Thursday, March 21, 2013

Music Celebs Extend Their Brands

Brand image from Bobby Owsinski's Music 3.0 blog
It used to be that a celebrity musician was loath to do anything commercial for fear of "selling out."

If you were successful with your music, you risked all of your credibility with your fans if your music appeared in a commercial, or your image was found on a consumer item.

Those days a long gone, as music celebs everywhere do whatever they can to extend their brands. It's a money grab that's now condoned, accepted and even expected by management and fans alike. And all without any stigma whatsoever.

I've posted about musician's private brands and even custom items like toothbrushes and clothing (even Jimi Hendrix!),  but once again we have multiple examples of music celebs reaching way beyond the music that made them famous.

Take for instance, Beyonce and Taylor Swift becoming the new faces of Pepsi and Diet Coke respectively. Depending upon which study you use, these are mostly unhealthy products endorsed by women who exude health.

Then we have Sean "Diddy" Combs and Mark Wahlberg investing in the premium water AQUAhydrate for fit, active party people. At least it's healthy.

Hip hop girl group OMG Girlz are the new spokespeople for Wat-AAH, another premium water product.

Pop-Water, a new flavored low-calorie product (I thought water is supposed to have zero calories) is backed by Lady Gaga manager Troy Carter. Then there's Golnside, a tea product, courtesy of manager Kevin Liles (Nelly, Big Sean, Trey Songz and a dozen others).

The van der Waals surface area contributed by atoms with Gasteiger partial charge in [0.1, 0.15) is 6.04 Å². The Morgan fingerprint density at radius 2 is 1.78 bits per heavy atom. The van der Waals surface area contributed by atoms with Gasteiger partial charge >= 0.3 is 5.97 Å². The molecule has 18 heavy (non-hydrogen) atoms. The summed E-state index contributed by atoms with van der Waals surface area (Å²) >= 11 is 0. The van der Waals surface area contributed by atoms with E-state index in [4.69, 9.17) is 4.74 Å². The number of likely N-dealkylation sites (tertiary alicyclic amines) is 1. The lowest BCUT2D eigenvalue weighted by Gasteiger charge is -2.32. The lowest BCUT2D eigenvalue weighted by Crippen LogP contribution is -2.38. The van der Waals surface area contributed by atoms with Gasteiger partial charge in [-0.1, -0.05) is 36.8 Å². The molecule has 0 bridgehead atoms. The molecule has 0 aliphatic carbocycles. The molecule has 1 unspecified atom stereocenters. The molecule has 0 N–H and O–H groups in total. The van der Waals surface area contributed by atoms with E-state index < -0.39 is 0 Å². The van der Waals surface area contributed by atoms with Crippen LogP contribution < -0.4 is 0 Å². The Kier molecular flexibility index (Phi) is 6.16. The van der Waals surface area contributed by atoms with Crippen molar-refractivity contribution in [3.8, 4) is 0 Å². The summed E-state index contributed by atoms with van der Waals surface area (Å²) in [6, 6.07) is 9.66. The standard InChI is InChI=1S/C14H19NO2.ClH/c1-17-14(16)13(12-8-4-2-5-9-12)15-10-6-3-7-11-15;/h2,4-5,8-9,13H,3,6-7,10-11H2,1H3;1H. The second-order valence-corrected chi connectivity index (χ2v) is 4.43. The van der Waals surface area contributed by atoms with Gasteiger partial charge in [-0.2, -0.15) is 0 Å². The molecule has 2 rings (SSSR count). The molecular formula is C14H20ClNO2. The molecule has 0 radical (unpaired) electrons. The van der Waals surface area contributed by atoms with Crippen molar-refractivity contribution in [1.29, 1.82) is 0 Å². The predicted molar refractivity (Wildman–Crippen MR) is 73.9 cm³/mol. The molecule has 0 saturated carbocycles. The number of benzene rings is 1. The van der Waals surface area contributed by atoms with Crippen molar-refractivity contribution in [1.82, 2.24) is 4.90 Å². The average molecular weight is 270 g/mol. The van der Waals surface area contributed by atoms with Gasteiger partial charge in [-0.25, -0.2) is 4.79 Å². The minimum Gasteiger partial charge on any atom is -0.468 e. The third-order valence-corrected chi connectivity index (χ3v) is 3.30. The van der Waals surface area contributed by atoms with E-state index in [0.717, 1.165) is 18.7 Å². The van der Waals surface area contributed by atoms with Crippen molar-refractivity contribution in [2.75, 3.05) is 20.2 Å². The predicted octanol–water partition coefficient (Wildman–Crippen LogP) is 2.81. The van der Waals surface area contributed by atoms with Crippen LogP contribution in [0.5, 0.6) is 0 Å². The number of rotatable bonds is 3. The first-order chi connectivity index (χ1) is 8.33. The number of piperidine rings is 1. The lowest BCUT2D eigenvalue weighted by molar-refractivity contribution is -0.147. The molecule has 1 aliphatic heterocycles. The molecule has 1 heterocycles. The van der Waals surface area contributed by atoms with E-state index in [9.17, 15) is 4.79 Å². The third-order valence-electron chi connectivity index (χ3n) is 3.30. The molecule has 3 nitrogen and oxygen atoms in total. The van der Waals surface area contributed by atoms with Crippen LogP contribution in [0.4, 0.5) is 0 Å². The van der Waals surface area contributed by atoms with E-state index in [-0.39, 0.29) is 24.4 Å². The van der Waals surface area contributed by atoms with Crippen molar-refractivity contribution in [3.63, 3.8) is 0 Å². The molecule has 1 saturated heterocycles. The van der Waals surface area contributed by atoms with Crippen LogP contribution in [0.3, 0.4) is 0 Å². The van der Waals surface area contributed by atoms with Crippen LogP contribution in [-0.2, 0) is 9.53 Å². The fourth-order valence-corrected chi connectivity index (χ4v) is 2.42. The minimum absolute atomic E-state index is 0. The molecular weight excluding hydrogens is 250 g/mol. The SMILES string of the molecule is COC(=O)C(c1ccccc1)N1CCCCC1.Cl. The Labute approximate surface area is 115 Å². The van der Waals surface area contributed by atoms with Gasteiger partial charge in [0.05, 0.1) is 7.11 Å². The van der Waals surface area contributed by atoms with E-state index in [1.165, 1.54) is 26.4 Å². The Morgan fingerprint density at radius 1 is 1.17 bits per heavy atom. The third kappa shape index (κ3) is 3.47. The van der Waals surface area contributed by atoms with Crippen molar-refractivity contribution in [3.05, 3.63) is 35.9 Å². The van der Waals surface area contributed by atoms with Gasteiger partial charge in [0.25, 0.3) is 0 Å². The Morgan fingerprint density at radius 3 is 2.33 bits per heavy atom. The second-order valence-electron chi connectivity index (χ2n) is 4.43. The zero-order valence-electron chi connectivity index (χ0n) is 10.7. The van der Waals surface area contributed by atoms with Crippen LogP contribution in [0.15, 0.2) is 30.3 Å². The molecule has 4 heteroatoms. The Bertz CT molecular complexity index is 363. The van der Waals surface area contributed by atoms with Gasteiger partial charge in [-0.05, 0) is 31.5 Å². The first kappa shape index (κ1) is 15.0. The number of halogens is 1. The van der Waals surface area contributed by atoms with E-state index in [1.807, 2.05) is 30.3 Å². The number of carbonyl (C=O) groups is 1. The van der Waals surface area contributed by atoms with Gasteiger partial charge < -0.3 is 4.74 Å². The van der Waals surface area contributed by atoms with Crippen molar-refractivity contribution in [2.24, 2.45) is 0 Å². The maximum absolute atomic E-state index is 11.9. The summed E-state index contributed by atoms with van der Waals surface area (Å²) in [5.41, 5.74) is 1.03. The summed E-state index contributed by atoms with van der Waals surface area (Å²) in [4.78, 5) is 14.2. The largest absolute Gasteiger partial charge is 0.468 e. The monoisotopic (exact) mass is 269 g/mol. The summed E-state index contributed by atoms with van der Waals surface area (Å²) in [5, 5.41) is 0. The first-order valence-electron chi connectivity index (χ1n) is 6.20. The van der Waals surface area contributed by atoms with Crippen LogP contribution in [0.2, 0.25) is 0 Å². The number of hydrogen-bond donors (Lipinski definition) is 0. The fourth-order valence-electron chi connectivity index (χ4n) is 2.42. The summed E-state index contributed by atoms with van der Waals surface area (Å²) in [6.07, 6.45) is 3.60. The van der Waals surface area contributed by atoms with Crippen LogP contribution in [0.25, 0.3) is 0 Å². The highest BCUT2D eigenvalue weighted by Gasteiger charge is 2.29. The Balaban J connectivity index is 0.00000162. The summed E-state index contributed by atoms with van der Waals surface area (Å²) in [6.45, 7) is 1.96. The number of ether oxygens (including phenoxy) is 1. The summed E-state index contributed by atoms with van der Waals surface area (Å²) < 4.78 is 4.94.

The fact of the matter is that success in music is merely a departure point to consumer product success for most artists these days. But can you really blame them?

In the days when "selling out" was considered taboo, artists weren't used to making or spending the kind of money available to them today. And those that did actually make that kind of money in music could have it sustain over long periods of time because the business was healthy, selling more product than ever, and even growing at the time.

Today, with the industry roughly half the size that it was before, success is much more fleeting, and the money that's here today probably won't be there tomorrow, which makes artist's desired to catch whatever financial wave they can more understandable. Plus, management is smarter than ever at exploiting every opportunity and even creating new ones for their artists.

That doesn't mean that some self-aware artists understand that expanding their commerciality beyond their music isn't inherently good for their brand. That still happens, and those artists should be applauded, but even those they will look for products that best fit with their brands, even it they won't be found on a convenience store shelf.

So to all you old school people longing for the "days of artist integrity," get over it. It's a new world. You may not like it, but it's not going back to the way it was any time soon.


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